It seems that the mitotic spindle is important for segregating more than just a cell's chromosomes. Wei and Seemann reveal how a dividing cell uses the spindle to ensure that both of its daughter cells inherit a fully functional Golgi apparatus.

In mammalian cells, individual Golgi stacks assemble together into a single continuous ribbon. This is important for cell polarity and migration because the entire ribbon can be oriented to direct membrane traffic to a specific site within the cell. At the beginning of mitosis, the Golgi fragments into small tubules and vesicles that cluster around the spindle poles. The fragments then separate into the daughter cells before reforming the ribbon, but it wasn't known whether the spindle machinery was actually required for their partition.

Wei and Seemann took a difficult but direct approach to investigating this question: they made cells without mitotic spindles. Using a nifty series of manipulations, the authors were able to make cells divide so that one daughter received none of the spindle and therefore ended up with no DNA, no centrosomes, and no microtubules. Surprisingly, these unfortunate cells did contain small, scattered Golgi stacks capable of secreting protein, but the stacks weren't organized into a larger ribbon structure. The ribbon could be reassembled in these cells, however, if they were provided with a protein extract prepared from purified Golgi and some tubulin to make microtubules. Alternatively, allowing cells to inherit just a little bit of the mitotic spindle also enabled them to form a Golgi ribbon.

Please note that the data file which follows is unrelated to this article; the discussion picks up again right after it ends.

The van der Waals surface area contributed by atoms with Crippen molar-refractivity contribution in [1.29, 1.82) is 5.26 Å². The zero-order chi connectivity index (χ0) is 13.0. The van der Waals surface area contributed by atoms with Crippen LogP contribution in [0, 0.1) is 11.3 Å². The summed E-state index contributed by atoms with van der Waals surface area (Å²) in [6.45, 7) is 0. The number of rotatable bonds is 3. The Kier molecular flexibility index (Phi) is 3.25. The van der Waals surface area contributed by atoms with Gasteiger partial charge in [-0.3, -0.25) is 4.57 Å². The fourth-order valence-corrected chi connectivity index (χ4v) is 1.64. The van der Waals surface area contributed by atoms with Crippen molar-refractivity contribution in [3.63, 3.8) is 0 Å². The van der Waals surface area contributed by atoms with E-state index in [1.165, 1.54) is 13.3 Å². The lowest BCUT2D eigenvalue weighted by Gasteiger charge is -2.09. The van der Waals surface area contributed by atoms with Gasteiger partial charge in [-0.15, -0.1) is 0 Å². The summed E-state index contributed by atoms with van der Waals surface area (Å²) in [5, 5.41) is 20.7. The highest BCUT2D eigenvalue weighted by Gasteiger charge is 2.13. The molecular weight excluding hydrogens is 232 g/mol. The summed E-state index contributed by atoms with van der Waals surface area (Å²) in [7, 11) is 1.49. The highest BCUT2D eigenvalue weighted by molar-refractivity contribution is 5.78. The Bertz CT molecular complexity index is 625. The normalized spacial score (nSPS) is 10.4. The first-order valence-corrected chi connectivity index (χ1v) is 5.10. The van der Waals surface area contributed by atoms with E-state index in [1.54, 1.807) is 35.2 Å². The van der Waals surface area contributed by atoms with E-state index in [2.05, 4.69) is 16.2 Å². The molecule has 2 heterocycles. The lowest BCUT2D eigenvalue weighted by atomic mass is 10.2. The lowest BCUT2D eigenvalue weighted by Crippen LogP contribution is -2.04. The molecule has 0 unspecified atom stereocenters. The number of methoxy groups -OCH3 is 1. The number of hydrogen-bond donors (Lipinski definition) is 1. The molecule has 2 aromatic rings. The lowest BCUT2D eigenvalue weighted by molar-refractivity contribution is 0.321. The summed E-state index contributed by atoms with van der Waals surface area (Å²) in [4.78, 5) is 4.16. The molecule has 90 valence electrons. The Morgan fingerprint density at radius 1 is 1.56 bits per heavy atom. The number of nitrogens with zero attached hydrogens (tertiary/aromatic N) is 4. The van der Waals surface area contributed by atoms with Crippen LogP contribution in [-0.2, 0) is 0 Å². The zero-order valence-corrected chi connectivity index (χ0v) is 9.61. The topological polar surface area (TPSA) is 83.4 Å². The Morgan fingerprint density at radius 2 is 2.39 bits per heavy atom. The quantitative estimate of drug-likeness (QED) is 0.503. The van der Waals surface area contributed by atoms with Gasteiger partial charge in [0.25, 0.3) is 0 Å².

The researchers think that while Golgi stacks are inherited independently of the spindle, certain Golgi proteins essential for building the ribbon are segregated using the mitotic machinery, ensuring that both daughters can form a Golgi ribbon and polarize their membrane transport. The next challenge is to identify what these “ribbon determinants” are. The team already knows that the Golgi extract used in their experiments was enriched in trans-Golgi proteins, so one approach, says author Joachim Seemann, will be to add individual candidates back into their system to see whether ribbon formation can be rescued.


J. Cell Biol.